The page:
Can Bulgaria Become a Game Development Hub?

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To video game aficionados worldwide, it’s probably no news that the most popular YouTube personalities are gamers. To the uninitiated, however, it may seem that even the top gamer channels feature nothing special: just videos of players’ gaming exploits or walkthroughs of their favorite games. Yet, this is a popular pastime in the gaming world that generates hundreds of millions of views daily—and a ton of revenue.

Yes, people sign up to watch others play video games.

If this sounds incredible to anyone, they should just remember that a huge part of humanity enjoys watching people throwing and kicking balls around on fields.

The larger point here is that gaming is big—so big that it is now a spectator sport, too. And if numbers are to be trusted, video games are also a preferred means of entertainment globally. With about $135 billion in revenues in 2018, the game development business made more money than the film, TV, and music industries together. Numbers that significant also speak to exciting career opportunities in one of the most dynamically developing industries worldwide. With ever more companies setting up shop or opening branches in Bulgaria to take advantage of local talent, and professional schools like ARC Academy opening doors to help train future game makers, the country looks set to benefit from these developments.

Perhaps to reflect the growing size and importance of the industry and the opportunities it provides, this year’s edition of Sofia Game Jam—Bulgaria’s largest game development event, held every year since 2014—expanded beyond the traditional two-day game-creation marathon. In 2020, Sofia Game Jam became Sofia Game Jam Week, with a variety of talks and educational events held between January 24 and February 2. Attendance this year peaked at 1,200, with the educational presentations and workshops prepared by event co-organizer ARC Academy attracting special interest.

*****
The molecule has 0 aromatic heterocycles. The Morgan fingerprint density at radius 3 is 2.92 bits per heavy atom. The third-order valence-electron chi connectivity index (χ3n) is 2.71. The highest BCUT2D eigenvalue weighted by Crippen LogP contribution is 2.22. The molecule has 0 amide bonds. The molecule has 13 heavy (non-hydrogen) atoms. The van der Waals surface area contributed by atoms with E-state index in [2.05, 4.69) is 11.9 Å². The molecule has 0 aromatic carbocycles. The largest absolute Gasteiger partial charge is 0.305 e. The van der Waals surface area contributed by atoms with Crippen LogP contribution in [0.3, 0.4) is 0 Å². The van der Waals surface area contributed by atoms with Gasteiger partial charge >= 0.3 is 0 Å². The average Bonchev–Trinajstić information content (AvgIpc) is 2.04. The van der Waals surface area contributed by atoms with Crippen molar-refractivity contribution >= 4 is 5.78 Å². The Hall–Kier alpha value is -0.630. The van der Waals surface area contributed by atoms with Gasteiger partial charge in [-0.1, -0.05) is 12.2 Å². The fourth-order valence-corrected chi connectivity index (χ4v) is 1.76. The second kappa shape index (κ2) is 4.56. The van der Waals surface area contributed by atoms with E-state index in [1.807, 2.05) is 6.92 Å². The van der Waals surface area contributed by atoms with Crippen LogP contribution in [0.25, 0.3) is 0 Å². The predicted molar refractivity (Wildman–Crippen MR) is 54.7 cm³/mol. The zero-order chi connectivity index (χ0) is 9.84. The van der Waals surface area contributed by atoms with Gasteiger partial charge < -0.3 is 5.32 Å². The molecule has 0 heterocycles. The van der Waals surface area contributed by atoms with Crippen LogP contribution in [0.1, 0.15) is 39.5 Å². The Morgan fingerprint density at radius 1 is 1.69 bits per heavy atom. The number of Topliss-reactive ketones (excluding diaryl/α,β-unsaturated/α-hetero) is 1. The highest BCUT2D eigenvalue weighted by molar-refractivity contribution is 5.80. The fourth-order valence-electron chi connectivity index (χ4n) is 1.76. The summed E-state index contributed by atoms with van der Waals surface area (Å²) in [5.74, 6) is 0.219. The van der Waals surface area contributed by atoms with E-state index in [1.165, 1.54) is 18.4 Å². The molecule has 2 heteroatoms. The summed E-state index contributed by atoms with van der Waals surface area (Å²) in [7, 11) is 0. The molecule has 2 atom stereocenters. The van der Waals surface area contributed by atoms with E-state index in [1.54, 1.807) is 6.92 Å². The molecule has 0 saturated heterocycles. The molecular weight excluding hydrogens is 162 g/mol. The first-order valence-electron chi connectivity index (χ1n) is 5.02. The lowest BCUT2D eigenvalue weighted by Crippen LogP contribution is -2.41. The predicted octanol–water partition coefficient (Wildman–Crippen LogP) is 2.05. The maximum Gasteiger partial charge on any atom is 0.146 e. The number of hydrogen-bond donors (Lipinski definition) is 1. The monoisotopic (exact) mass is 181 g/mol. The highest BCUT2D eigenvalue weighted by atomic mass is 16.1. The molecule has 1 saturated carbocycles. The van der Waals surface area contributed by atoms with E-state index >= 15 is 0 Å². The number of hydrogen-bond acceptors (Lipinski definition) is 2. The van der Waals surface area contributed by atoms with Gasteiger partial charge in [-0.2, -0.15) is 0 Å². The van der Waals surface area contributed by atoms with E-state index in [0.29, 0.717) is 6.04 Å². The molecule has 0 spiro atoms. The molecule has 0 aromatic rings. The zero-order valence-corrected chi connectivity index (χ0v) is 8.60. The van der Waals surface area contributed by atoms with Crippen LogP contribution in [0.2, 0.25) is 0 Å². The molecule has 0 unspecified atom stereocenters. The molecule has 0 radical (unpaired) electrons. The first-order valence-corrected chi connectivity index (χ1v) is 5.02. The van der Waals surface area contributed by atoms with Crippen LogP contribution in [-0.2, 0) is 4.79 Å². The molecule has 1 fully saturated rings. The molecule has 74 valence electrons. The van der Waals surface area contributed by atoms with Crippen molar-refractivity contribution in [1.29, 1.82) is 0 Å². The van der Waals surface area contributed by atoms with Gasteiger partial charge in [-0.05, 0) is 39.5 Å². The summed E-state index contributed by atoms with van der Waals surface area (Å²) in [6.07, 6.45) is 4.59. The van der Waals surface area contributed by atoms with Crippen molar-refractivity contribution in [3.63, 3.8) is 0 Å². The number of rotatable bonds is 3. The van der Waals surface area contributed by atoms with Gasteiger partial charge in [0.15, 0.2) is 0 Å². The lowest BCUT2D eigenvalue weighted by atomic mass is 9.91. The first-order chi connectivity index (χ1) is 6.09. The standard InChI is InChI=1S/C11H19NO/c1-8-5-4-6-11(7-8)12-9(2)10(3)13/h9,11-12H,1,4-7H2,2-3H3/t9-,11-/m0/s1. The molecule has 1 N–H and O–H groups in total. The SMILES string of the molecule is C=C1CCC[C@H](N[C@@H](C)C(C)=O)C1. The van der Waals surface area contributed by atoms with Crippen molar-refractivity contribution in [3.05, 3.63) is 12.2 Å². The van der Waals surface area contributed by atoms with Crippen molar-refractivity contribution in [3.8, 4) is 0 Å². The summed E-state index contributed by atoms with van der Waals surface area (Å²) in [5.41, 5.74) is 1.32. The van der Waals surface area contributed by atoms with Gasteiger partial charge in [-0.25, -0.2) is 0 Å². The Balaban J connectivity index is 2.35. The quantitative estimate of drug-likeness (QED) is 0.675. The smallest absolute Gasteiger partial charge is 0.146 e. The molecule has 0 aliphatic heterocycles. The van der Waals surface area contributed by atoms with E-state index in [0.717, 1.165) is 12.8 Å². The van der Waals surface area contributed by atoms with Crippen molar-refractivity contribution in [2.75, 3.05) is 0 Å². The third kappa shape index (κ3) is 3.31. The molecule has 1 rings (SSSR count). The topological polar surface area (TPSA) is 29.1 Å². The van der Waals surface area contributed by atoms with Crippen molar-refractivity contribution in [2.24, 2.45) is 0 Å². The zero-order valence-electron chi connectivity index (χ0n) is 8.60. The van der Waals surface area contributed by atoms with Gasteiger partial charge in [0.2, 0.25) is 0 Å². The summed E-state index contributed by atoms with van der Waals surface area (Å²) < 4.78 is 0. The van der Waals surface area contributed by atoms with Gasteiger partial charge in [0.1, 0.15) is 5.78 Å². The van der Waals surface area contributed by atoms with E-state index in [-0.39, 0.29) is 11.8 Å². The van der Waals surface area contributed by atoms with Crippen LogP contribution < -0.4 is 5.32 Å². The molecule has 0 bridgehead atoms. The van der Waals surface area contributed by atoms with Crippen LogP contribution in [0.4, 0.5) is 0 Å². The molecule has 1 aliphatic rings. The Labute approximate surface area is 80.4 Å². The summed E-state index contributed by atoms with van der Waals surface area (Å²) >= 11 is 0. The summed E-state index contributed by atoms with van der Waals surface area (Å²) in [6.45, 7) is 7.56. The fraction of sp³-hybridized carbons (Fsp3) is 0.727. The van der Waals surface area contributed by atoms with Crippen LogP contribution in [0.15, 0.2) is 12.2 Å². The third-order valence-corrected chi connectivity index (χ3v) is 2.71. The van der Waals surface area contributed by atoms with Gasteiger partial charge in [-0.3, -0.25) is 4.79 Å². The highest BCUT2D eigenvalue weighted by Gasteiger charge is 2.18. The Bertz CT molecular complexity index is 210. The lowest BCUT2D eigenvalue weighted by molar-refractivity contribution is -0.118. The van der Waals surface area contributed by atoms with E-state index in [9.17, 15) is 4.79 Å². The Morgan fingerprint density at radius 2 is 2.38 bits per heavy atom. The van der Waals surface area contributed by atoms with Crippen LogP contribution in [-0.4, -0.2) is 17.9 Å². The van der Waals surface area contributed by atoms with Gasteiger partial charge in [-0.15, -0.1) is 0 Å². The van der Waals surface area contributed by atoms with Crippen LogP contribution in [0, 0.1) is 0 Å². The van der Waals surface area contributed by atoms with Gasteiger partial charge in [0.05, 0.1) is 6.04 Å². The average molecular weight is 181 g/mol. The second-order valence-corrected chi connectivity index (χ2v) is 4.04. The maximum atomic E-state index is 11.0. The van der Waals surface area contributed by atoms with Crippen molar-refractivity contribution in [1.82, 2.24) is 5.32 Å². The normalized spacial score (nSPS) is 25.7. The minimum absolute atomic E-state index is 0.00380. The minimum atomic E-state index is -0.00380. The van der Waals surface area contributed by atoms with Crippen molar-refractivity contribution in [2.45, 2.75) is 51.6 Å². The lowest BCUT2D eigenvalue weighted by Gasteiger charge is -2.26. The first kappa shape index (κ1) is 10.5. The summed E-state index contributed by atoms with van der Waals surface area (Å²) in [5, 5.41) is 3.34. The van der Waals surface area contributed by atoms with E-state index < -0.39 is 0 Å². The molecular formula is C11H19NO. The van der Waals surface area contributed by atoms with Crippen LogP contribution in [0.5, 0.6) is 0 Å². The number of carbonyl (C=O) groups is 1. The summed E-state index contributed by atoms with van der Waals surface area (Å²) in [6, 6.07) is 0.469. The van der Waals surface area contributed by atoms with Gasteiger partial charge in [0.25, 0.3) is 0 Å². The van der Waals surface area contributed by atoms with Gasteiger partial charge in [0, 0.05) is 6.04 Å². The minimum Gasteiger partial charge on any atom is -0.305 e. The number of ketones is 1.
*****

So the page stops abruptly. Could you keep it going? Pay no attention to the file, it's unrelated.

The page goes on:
Plamen Kokanov received an America for Bulgaria Foundation scholarship to study at ARC Academy from ARC Academy founder Anthony Christov and ABF President Nancy Schiller

Sofia Game Jam Week culminated with the traditional hackathon, in which developers had 48 hours to create a working video game. A total of 130 people split into 26 teams took part in the competition, with three of them receiving America for Bulgaria Foundation scholarships to continue their training at ARC Academy.

“It was an honor for ABF to be part of Sofia Game Jam Week 2020 and to once again support young, creative people in the country. For me personally watching you present the games you created was more fun than watching the Super Bowl game tonight. Thank you!” said Nancy Schiller, president and CEO of ABF, the event’s main partner.

Hosting this year was provided by Sofia Tech Park and the Polish and French Institutes, with TELUS International, Chibi Phoenix, and the biggest game studios in Bulgaria offering support as well.

Video games are a great way for young people to develop their reflexes, logical thinking, concentration, and teamwork skills, according to Sofia Game Jam Week organizer and filmmaker Philip Tarpov, who is also an avid gamer. “Gaming helps you learn to solve problems and develop your social skills,” says Milin Djalaliev, an advertising guru and ARC Academy cofounder, adding that game development is a great career option. “The Bulgarian gaming industry is entering a phase in which it is beginning to create global titles. This places us on the gaming map in the region,” Djalaliev says.

What does it take to design a video game in 48 hours?

ARC Academy was established a year ago by Djalaliev and former Pixar art director Anthony Christov to allow young Bulgarians to tap into opportunities in the gaming, filmmaking, and other creative industries. For the past year, ABF has partnered with ARC Academy in an effort to help young creatives find meaningful careers in their own country.

Here are a few more numbers to consider: Nearly 50,000 gamers took part in Global Game Jam in 2020. This year, the event took place in 934 cities in 118 countries around the world, making it the largest one yet. The participants in Global Game Jam, or jammers as they call themselves, represent some of the most amazing gaming talent worldwide. That the Sofia Jam has been around for seven of the hackathon’s twelve-year existence is significant.

So, mark our words: it won’t be long before the next big YouTube gamer’s address is geocoded in Bulgaria!

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